I caught the taxi to Kennedy Town from Ocean Park as I wanted to get a takeaway coffee and sit on the tram. There are signs all over the MTR saying not to eat or drink on the tubes (which is actually a good idea as it is much cleaner) but I hadn’t seen any on the trams. So, Keepcup in hand I boarded the first available tram and climbed to the top.
I met Jasmine at Central Pier number 5. The ferries take 55 -60 mins on the large one, or you can catch a 35 minute fast ferry. We were in time for the slow one and I spent the journey finding out more about the annual Bun Festival. Cheung Chau is one of the Outlying Islands; small and the shape of a dumb-bell, it is a popular getaway due to its beaches. It was Buddha’s Birthday on Saturday 14th May, so there are preparations going on in advance, and one of these is the Bun Festival. This is actually written down as one of Hong Kong’s many quirky festivals.
It’s extremely popular and will draw thousands of locals and overseas tourists evey year. It’s staged to mark the Eighth day of the Fourth Month, in the Chinese calender, which also coincides with Buddha’s Birthday.
The festival originally began as a fun and exciting ritual for fishing communities to pray for safety from pirates. Today this religious origin has largely been forgotten, and the festival has mainly become a showcase of traditional Chinese culture.
We docked finally and stepped out into a riot of colour. All along the harbour were stalls, selling gifts and plastic “buns” as momento’s. After a spot of lunch we had a wander around. There are numerous temples on here, and the harbour was beautiful with all the boats bobbing on their moorings.
Inside the temple, I was shown a tub of sticks. Each had a number on them.
The idea is to kneel in front in front of the alters, shake the sticks and ask it a question. Which ever number falls out has an interpretation. Obviously, I had to have a go. It took me a while to get the hang of it (don’t ask) but eventually a number fell out.
There was no-one around to explain my number choice, so Jasmine made a note of it, telling me there is a website that you can find out the meaning. Of course there is. I was also shown how to choose 9 incense sticks, light them and then put three into each of the three pots whilst making a prayer or hope for the future.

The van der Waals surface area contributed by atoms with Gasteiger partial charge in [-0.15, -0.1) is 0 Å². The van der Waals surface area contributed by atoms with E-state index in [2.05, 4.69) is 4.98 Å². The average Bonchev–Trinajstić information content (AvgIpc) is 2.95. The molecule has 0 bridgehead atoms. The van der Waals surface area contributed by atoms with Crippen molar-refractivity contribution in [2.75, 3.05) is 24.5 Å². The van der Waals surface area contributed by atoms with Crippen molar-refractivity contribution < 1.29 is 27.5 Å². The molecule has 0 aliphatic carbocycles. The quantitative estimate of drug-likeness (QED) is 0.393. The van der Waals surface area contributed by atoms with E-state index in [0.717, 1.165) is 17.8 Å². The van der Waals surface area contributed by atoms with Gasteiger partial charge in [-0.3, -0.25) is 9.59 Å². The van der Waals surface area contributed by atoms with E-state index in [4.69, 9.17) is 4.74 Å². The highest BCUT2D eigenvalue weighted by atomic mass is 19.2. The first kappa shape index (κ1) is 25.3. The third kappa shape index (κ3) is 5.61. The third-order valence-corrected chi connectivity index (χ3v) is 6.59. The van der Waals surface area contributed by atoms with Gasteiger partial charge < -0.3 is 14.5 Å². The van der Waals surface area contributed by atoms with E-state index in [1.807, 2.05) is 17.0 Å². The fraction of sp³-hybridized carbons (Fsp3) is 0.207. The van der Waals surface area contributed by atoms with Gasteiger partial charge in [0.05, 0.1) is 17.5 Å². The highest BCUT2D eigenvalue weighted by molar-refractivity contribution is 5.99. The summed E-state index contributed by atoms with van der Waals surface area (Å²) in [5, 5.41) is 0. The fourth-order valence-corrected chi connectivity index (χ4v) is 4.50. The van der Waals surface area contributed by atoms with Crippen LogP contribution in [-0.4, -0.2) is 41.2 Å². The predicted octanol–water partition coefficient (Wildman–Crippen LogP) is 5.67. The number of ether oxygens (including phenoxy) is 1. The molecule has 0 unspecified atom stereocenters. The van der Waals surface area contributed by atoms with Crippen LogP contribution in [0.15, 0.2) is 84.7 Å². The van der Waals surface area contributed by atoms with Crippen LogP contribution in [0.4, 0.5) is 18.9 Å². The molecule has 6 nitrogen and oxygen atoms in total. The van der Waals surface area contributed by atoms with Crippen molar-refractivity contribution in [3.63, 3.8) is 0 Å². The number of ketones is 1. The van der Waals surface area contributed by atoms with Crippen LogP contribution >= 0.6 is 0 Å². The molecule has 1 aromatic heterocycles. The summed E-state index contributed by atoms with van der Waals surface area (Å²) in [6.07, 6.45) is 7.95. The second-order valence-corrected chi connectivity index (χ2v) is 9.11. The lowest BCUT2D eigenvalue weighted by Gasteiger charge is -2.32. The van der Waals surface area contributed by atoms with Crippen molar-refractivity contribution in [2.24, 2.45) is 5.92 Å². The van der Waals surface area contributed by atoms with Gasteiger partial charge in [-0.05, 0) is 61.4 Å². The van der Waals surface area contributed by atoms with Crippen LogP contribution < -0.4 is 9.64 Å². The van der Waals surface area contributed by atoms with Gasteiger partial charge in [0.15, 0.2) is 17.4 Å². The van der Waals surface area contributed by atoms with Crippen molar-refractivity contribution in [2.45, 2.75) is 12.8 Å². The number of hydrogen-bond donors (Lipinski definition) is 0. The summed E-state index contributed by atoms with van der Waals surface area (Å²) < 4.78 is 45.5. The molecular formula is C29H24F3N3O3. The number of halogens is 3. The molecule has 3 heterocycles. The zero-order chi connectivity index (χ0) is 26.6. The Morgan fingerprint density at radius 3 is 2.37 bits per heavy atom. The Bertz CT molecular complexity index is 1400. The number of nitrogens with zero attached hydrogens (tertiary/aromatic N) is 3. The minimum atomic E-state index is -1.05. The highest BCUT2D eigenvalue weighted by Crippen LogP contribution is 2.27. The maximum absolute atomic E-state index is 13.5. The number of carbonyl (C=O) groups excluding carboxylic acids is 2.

Unfortunately, I was concentrating so hard on the lighting and sectioning, that I forgot to make my wish. A bit like when you win the wishbone on the chicken, you forget to make a wish as you’re working out the best way to succeed. And then you’re totally surprised when you do win it. Or maybe that’s just me.
So, temples seen we wandered back to the harbour to have a mooch around and explore the island.
We found a beach, where I had to paddle my feet and then finally, after a detour to see some ancient rock carvings, we came across the Tower of Buns. Truly weird.
So, this one was still being prepared, but they were sticking hundreds of buns to the tower. It used to actually be bread, but that started to go off in the heat, so they’re now down the plastic route.
One story of the origin is that in the 18th century the island was devastated by a plague and infiltrated by pirates until a local fisherman brought an image of the god, Pak Tai, to the island. As it was paraded through the village, the diety drove away the evil spirits. Pak Tai is believed to have the power to confer smooth sailing.
Back to the towers. There are three giant 60-feet bamboo towers covered with buns which are placed in front of Pak Tai Temple. Historically, young men would race up the tower to get hold of a bun; the higher the bun, the better fortune for the holders family. After a tragedy in the 1970’s when one of the towers collapsed, three designated climbers now race up the their respective tower and then strip the towers of their buns as they descend. The festival lasts for seven days and apparently, on three of these days, the whole island goes vegetarian. Even the local McD’s joins in.
The day was coming to an end. The sun was low in the sky. We just had time for a brief look around the temple before catching the ferry back to the mainland. My time here is galloping away, but I have ticked off so many things from my Lonely Planet guide.